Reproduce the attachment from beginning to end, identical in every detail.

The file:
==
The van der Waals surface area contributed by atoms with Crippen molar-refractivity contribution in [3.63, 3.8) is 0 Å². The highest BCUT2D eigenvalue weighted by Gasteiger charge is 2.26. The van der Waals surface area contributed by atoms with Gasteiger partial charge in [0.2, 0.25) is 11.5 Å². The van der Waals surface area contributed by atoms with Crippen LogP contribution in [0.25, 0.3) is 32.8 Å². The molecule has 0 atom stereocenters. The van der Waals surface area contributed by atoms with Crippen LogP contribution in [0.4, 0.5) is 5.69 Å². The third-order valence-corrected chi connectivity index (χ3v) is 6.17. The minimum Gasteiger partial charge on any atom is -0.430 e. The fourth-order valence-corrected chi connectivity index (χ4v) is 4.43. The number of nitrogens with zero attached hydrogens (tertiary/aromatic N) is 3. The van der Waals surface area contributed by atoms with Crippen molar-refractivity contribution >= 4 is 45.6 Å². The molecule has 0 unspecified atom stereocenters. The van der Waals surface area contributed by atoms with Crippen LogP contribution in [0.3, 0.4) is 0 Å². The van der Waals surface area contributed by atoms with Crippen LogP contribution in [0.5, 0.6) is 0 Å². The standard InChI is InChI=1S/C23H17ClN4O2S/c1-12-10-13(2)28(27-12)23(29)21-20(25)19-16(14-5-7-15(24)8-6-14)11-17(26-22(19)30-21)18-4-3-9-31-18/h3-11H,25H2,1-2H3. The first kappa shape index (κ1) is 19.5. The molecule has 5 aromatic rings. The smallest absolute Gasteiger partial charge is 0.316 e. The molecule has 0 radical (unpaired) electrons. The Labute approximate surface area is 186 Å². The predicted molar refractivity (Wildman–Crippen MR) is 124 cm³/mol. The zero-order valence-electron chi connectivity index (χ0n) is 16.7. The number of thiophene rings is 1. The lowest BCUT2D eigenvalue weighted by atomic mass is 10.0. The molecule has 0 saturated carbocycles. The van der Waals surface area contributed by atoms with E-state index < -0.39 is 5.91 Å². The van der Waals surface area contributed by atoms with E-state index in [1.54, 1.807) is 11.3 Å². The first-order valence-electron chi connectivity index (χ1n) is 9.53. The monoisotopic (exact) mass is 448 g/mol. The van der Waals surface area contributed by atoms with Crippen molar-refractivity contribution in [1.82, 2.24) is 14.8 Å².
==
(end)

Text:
The van der Waals surface area contributed by atoms with Crippen molar-refractivity contribution in [3.63, 3.8) is 0 Å². The highest BCUT2D eigenvalue weighted by Gasteiger charge is 2.26. The van der Waals surface area contributed by atoms with Gasteiger partial charge in [0.2, 0.25) is 11.5 Å². The van der Waals surface area contributed by atoms with Crippen LogP contribution in [0.25, 0.3) is 32.8 Å². The molecule has 0 atom stereocenters. The van der Waals surface area contributed by atoms with Crippen LogP contribution in [0.4, 0.5) is 5.69 Å². The third-order valence-corrected chi connectivity index (χ3v) is 6.17. The minimum Gasteiger partial charge on any atom is -0.430 e. The fourth-order valence-corrected chi connectivity index (χ4v) is 4.43. The number of nitrogens with zero attached hydrogens (tertiary/aromatic N) is 3. The van der Waals surface area contributed by atoms with Crippen molar-refractivity contribution >= 4 is 45.6 Å². The molecule has 0 unspecified atom stereocenters. The van der Waals surface area contributed by atoms with Crippen LogP contribution in [0.3, 0.4) is 0 Å². The van der Waals surface area contributed by atoms with Crippen LogP contribution in [0.5, 0.6) is 0 Å². The standard InChI is InChI=1S/C23H17ClN4O2S/c1-12-10-13(2)28(27-12)23(29)21-20(25)19-16(14-5-7-15(24)8-6-14)11-17(26-22(19)30-21)18-4-3-9-31-18/h3-11H,25H2,1-2H3. The first kappa shape index (κ1) is 19.5. The molecule has 5 aromatic rings. The smallest absolute Gasteiger partial charge is 0.316 e. The molecule has 0 radical (unpaired) electrons. The Labute approximate surface area is 186 Å². The predicted molar refractivity (Wildman–Crippen MR) is 124 cm³/mol. The zero-order valence-electron chi connectivity index (χ0n) is 16.7. The number of thiophene rings is 1. The lowest BCUT2D eigenvalue weighted by atomic mass is 10.0. The molecule has 0 saturated carbocycles. The van der Waals surface area contributed by atoms with E-state index < -0.39 is 5.91 Å². The van der Waals surface area contributed by atoms with E-state index in [1.54, 1.807) is 11.3 Å². The first-order valence-electron chi connectivity index (χ1n) is 9.53. The monoisotopic (exact) mass is 448 g/mol. The van der Waals surface area contributed by atoms with Crippen molar-refractivity contribution in [1.82, 2.24) is 14.8 Å².